• The Matrix (1999)
  • A.I. Artificial Intelligence (2001)
  • Big Hero 6 (2014)
  • Ex Machina (2014)
  • Blade Runner 2049 (2017)
  • Jexi (2019)
  • Superintelligence (2020)
  • I’m Your Man (2021)
  • Spy Kids (2001)
  • I, Robot (2004)
  • The Hitchhiker’s Guide to the Galaxy (2005)
  • Robots (2005)
  • Meet the Robinsons (2007)
  • WALL-E (2008)
  • Astro Boy (2009)
  • Her (2013)
  • Next Gen (2018)
  • I Am Mother (2019)
  • The Mitchells vs. the Machines (2021)
  • M3GAN (2022)
  • The Creator (2023)

While watching the piece, notice the concepts below. It will help if you take notes while watching the piece. It’s hard to think back and remember everything. (trust me, I’ve tried, and it did not go well). Note: I refer to “livings” instead of “humans” because the main living beings may not be humans in some of these pieces.

After watching the piece, report the following to share what it tells us about the creators’ view of technologies and their relationship with humans and society. We’ll use these reports in an assignment later in the semester.

Turn-in for this assignment will take place entirely on the Thinking and Feeling Machines Miro Board. See the board for detailed instructions, but here’s an overview of what I am inviting you to do:

Frame the Work

Create a frame in Miro that will contain all of your work for this assignment. Name your frame with your own name.

Post an Image

Post a still image of the piece you watched. This could be a screenshot of a title sequence, a key moment from the piece, or some other visual representation of the piece.

Add the Title and Details

List the title, the year if the piece is a film or a television episode, and a few main credits (director, leading actors, language). This section should help anyone new to your content learn what it’s about.

Share the Piece’s Context

Where, when, and what was the attitude of the time and place where the piece was set? Address the following:

  • Location: What are the main settings? Are they important in some way to the piece’s motive?
  • Climate: What is the emotional, political, ecological, physical, ideological, etc. climate?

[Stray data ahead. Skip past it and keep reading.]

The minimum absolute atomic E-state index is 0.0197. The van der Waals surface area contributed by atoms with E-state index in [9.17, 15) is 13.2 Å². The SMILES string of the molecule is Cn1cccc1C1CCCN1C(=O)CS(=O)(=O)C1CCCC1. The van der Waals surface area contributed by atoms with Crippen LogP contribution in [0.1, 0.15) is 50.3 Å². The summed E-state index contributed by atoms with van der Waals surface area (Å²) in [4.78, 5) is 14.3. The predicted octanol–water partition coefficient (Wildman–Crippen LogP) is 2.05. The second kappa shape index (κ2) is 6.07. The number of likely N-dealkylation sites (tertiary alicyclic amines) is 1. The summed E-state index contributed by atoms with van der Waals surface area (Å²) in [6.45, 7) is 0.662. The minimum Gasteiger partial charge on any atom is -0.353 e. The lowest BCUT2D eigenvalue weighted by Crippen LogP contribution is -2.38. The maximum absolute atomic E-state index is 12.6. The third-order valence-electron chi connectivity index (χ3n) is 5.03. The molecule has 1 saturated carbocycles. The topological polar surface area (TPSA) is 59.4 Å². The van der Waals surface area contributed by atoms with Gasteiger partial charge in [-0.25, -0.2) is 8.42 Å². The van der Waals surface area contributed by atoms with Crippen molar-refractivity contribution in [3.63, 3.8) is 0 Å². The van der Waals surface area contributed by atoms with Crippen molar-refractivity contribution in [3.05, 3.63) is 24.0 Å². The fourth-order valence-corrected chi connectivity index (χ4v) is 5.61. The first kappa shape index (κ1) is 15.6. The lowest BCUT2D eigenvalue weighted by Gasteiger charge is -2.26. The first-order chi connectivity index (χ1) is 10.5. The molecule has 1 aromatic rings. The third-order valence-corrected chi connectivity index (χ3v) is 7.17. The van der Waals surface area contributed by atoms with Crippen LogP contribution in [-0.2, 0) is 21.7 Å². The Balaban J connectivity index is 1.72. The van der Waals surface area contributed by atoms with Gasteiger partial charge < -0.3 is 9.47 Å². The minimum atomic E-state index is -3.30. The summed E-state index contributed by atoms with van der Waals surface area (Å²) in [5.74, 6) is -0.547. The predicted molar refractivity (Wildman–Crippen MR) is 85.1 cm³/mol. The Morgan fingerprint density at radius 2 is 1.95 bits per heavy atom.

• Social Norms: What social norms are in effect in the setting(s)?

Indicate the Characters

List the name of the main machine(s), living(s) (no more than 4 total), and the setting where this piece took place (including the year). For each of the characters, indicate their role in the piece. For example,

Mr. Spock is a Vulcan species. The lead science officer aboard the U.S.S. Enterprise. Spock is close friends with Captain Kirk, is dedicated to being logical, and avoids emotional expression. He is often called upon to provide advice about scientific discoveries.

Include descriptions. Help people new to your piece learn what it’s about.

What are the Important Details About the Machine(s) and Their Role(s)?

Share details about the machine to clarify its importance in the story.

  • Purpose: What is the machine’s purpose? How do its origins shape this purpose?
  • Role: What is the machine’s role? Does/how does it change?
  • Meaning: What does the machine mean to others? Does/how does it change?
  • Intention: What is the machine’s intent or goal of its actions? Does/how does it change?

What are the Important Details About the Living(s) and Their Role(s)?

Indicate who the living characters are in the story and their role in it.

  • Role: What is the living’s role? Does/how does it change?
  • Meaning: What does the living mean to others? Does/how does it change?
  • Intention: What is the living’s intent or goal of its actions? Does/how does it change?

What are the Consequences of Actions in the Piece?

What happened in this story? Share how the action—or plot—presented consequences worth noting.

  • Intended Consequences: What is intended to result from the human-machine interactions? What was the initial “design” or plan for this relationship?